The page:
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An industry in trouble? Hong Kong minibus driver shortage blamed for surge in complaints

In his first month of living in Hong Kong, nothing has caused Yang Chengyu to throw a fit like the city’s minibuses. He has been late for class three times in a week due to the unpredictability of when the shuttles show up or where they drop off passengers.

“I leave my apartment long before class begins, but I’m still late,” said Yang, 25. “Worse, the bus driver sometimes changes the route and stops without any prior notification, so I have to stay very concentrated once on board.”

green minibus

File photo: inmediahk.net.

Yang is not alone. A total of 1,371 complaints were filed against minibus services in the second quarter of last year, up 8 percent from the previous year, according to a report released by the Transport Complaints Unit. Ageing drivers — an average age of 60 — shortage of labour and lack of competition compound the discomfort faced by the city’s 1.5 million minibus commuters every day.

Minibus stop signs typically say that there should be a minibus every seven to eight minutes during peak hours. In reality, it can take as long as 30 minutes to get a ride, because no seats are vacant.

The city has been facing a shortage of minibuses for years. In 1976, the Legislative Council passed a resolution that capped the number of licensed minibuses at 4,350. No change has been made since.

The policy is supported by advocates like Leung Hung, 82, chairman of the Public Light Bus Merchants’ United Association. Pinched by competition from the MTR, prices of minibus licences on the secondary market have dropped about two thirds since the peak price of HK$7.5 million in 2011.

The Hong Kong government has counted on the underground railway system as the backbone of public transport since 1999, Light buses have always played a complementary role to help people reach places not covered by the metro.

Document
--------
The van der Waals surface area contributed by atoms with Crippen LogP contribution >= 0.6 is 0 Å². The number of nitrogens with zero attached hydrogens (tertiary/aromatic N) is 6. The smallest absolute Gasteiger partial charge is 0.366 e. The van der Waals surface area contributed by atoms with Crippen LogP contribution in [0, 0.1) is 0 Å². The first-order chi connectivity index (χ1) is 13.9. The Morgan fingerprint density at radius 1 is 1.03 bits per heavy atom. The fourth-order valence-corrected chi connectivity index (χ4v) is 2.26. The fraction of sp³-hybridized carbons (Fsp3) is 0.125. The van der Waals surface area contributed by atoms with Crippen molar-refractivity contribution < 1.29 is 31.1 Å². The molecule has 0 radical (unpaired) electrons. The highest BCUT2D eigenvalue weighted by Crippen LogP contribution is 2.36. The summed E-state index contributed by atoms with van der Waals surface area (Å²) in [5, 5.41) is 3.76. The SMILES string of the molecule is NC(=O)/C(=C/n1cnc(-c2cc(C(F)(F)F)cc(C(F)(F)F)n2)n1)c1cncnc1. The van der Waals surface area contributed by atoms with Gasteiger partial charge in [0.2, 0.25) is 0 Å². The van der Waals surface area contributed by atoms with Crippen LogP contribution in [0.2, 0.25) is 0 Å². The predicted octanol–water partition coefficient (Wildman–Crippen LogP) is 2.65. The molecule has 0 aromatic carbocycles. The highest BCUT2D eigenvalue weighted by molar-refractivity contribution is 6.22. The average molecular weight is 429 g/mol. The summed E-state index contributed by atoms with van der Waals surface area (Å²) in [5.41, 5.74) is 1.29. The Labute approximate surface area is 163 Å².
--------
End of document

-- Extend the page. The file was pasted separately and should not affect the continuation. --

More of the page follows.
The expansion of the MTR system is further squeezing business. “Metro is more convenient for commuters during rush hours.” said Ling. “Not to mention minibus operation is banned on certain main roads.”

Ho Man Tin MTR

Passengers in the Ho Man Tin MTR station soon after opening. Photo: Ben MacLeod.

Younger drivers are reluctant to work on minibuses due to the low salaries. At least 20 percent more drivers are needed, especially for the morning and evening rush hours, according to Ling Chi-keung, 67, president of the Public Light Bus General Association. “We have buses, but don’t have drivers.”

Currently, the main source of minibus drivers is retirees from double-decker fleets. The average age of drivers is 60 years old, and only 9 per cent are under 40, according to the Transport Department. On average they are paid HK$50 per hour and need to work 10 hours a day.

“This job is low-paid and tiring; many have turned to other jobs,” said Cheung Hon-wah, 68, head of the Public Light Bus Owner & Driver Association, “It’s impossible to get young drivers to join.”

Increasing shifts to tackle behind-schedule issues is not the solution, says Cheung. With the drivers already over-worked, that would only increase the risk of accidents. In 2016, drivers over the age of 60 were involved in 35 per cent of minibus accidents, according to the Transport Department.

Among those stretched thin is Cheung Bing-zi, a 62-year-old driver in a minibus fleet whose average age is 65. He says ill-treatment is a common issue, citing how one of his colleagues works a 13-hour shift starting at 6 a.m. every day.

Minibus operators also want more. Last year` nearly half of the 600 minibus lines demanded a fare increase, with some seeking a bump of as much as 56 per cent.

shatin minibus sign

A minibus sign. Photo: Wikimedia Commons.

The red minibuses operating on leases have it worse. Accounting for a quarter of the city’s total, they operate without any subsidy from the government. Last year, their revenue was slashed by 60 per cent, according to Ling. A red bus driver has to pay HK$600 per day to the bus owner and another $150 for fuel, the reason why so many rush about the streets to make ends meet.

“We do know where the problem is,” said Ling. “But it’s impossible to improve unless the government provides more support.”

Out of frustration, Yang has now swapped the minibus that sometimes takes him 40 minutes for a reliable 25-minute walk to his university.

An industry in trouble? Hong Kong minibus driver shortage blamed for surge in complaints